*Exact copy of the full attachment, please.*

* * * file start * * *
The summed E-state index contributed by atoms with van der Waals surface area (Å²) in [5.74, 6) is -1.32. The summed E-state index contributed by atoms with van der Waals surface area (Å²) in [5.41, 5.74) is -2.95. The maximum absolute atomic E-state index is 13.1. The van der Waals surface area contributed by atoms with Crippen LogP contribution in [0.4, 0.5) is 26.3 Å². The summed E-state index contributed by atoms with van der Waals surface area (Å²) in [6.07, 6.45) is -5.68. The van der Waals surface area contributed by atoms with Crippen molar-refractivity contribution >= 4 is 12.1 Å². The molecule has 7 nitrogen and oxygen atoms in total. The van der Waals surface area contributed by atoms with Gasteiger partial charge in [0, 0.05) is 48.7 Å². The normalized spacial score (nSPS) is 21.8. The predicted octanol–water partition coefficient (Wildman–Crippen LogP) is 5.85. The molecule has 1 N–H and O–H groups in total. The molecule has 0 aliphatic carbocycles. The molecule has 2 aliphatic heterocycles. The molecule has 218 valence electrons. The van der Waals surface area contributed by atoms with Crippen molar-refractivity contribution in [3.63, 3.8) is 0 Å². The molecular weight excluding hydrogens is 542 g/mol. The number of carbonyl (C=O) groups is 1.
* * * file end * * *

The summed E-state index contributed by atoms with van der Waals surface area (Å²) in [5.74, 6) is -1.32. The summed E-state index contributed by atoms with van der Waals surface area (Å²) in [5.41, 5.74) is -2.95. The maximum absolute atomic E-state index is 13.1. The van der Waals surface area contributed by atoms with Crippen LogP contribution in [0.4, 0.5) is 26.3 Å². The summed E-state index contributed by atoms with van der Waals surface area (Å²) in [6.07, 6.45) is -5.68. The van der Waals surface area contributed by atoms with Crippen molar-refractivity contribution >= 4 is 12.1 Å². The molecule has 7 nitrogen and oxygen atoms in total. The van der Waals surface area contributed by atoms with Gasteiger partial charge in [0, 0.05) is 48.7 Å². The normalized spacial score (nSPS) is 21.8. The predicted octanol–water partition coefficient (Wildman–Crippen LogP) is 5.85. The molecule has 1 N–H and O–H groups in total. The molecule has 0 aliphatic carbocycles. The molecule has 2 aliphatic heterocycles. The molecule has 218 valence electrons. The van der Waals surface area contributed by atoms with Crippen molar-refractivity contribution in [3.63, 3.8) is 0 Å². The molecular weight excluding hydrogens is 542 g/mol. The number of carbonyl (C=O) groups is 1.